So too with Lucy and Earnest. Their September 28, 1942, marriage was void — illegal — and they were in fact not married to each other… until the first time they held themselves out to other people and acted as husband and wife towards each other after the 60-day period had expired.

And Adam and his family can now celebrate two wedding anniversaries if they want to… the anniversary of the ceremonial marriage in September … or the anniversary of the legal common law marriage in December.


SOURCES

  1. Alabama Code §30-2-10; Alabama State Legislature (http://alisondb.legislature.state.al.us/acas/codeofalabama/1975/coatoc.htm : accessed 2 Dec 2013).
  2. Alabama Code §30-2-8; Alabama State Legislature (http://alisondb.legislature.state.al.us/acas/codeofalabama/1975/coatoc.htm : accessed 2 Dec 2013).
  3. Henry Campbell Black, A Dictionary of Law (St. Paul, Minn. : West, 1891), 1226, “void.”
  4. Ibid., 1227, “voidable.”
  5. Ibid., 1226, “void.”
  6. Legal Information Institute, Wex Dictionary (http://www.law.cornell.edu/wex/ : accessed 2 Dec 2013), “void marriage.”
  7. Ibid., “voidable marriage.”
  8. See e.g. “GN 00305.165 Summaries of State Laws on Divorce and Remarriage,” Social Security Administration, Program Operations Manual System (https://secure.ssa.gov/apps10/ : accessed 2 Dec 2013).
  9. Wikipedia (http://www.wikipedia.com), “Common-law marriage,” rev. 15 Nov 2013.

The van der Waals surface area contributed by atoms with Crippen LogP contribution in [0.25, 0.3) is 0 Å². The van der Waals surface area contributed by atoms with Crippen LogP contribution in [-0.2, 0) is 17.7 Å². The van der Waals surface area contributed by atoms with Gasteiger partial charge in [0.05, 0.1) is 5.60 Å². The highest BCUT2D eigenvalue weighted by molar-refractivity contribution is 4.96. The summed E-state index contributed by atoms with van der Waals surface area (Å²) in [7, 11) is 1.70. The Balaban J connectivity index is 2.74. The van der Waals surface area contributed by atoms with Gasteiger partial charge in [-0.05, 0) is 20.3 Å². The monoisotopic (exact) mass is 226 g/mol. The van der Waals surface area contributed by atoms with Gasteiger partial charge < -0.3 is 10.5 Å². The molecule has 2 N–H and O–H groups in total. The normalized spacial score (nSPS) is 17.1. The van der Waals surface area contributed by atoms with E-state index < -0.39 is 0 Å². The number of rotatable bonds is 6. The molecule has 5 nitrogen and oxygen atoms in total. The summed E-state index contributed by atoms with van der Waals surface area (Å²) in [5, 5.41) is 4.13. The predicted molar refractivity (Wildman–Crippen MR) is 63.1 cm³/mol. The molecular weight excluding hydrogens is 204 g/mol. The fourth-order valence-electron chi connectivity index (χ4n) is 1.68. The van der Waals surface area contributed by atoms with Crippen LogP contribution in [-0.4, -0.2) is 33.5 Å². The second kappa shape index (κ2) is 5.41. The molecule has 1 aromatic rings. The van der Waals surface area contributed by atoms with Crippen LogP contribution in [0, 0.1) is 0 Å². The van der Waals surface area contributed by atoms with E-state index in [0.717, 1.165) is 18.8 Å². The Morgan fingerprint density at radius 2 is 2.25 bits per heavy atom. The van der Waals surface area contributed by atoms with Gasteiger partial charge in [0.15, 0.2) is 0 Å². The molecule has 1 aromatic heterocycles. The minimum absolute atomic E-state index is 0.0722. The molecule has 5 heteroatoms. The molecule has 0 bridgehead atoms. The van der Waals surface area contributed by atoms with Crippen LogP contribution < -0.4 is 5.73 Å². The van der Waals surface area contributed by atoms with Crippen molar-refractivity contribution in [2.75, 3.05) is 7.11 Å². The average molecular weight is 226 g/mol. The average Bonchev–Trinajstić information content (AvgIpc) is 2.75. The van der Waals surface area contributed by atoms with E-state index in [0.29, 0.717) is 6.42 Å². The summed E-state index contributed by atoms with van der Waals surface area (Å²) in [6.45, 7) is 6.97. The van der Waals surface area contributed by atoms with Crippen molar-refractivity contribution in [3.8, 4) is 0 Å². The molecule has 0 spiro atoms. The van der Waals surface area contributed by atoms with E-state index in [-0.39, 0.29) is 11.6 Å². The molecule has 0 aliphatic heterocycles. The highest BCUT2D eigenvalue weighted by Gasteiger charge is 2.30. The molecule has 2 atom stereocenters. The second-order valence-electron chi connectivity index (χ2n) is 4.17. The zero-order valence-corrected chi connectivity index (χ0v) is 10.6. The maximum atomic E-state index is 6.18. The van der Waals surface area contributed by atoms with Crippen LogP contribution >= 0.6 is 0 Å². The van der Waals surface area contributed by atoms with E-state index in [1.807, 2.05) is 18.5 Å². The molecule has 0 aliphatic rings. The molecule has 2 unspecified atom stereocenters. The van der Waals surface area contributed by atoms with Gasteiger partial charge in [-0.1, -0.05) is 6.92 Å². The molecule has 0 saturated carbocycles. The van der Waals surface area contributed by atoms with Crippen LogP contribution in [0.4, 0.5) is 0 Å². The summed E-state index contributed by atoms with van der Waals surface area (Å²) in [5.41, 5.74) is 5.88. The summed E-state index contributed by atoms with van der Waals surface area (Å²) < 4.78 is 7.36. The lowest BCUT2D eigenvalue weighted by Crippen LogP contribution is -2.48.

10. See generally Legal Services Alabama, “Common Law Marriage in Alabama,” AlabamaLegalHelp.org (http://www.alabamalegalhelp.org/ : accessed 2 Dec 2013).
  11. Smith v. Smith, 247 Ala. 213 (1945).
  12. Ibid., 247 Ala. at 217-218.
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6 Responses to Dating the marriage

  1. Greg Lovelace says:

    What an appropriate post for me! I am currently researching a couple who apparently had a common-law marriage in Alabama in 1867. After the husband’s death, his widow made two separate applications for a Union Civil War pension. Both appear to have been denied. There are three witness affidavits included in the pension applications, and each one has the notation “cohabitation” written in the margin. Did the Pension Board recognize common-law marriages as legal in 1867? BTW… in both pension applications, the widow claims to have been married in Milton, Florida. I have been unable to uncover any evidence of the marriage.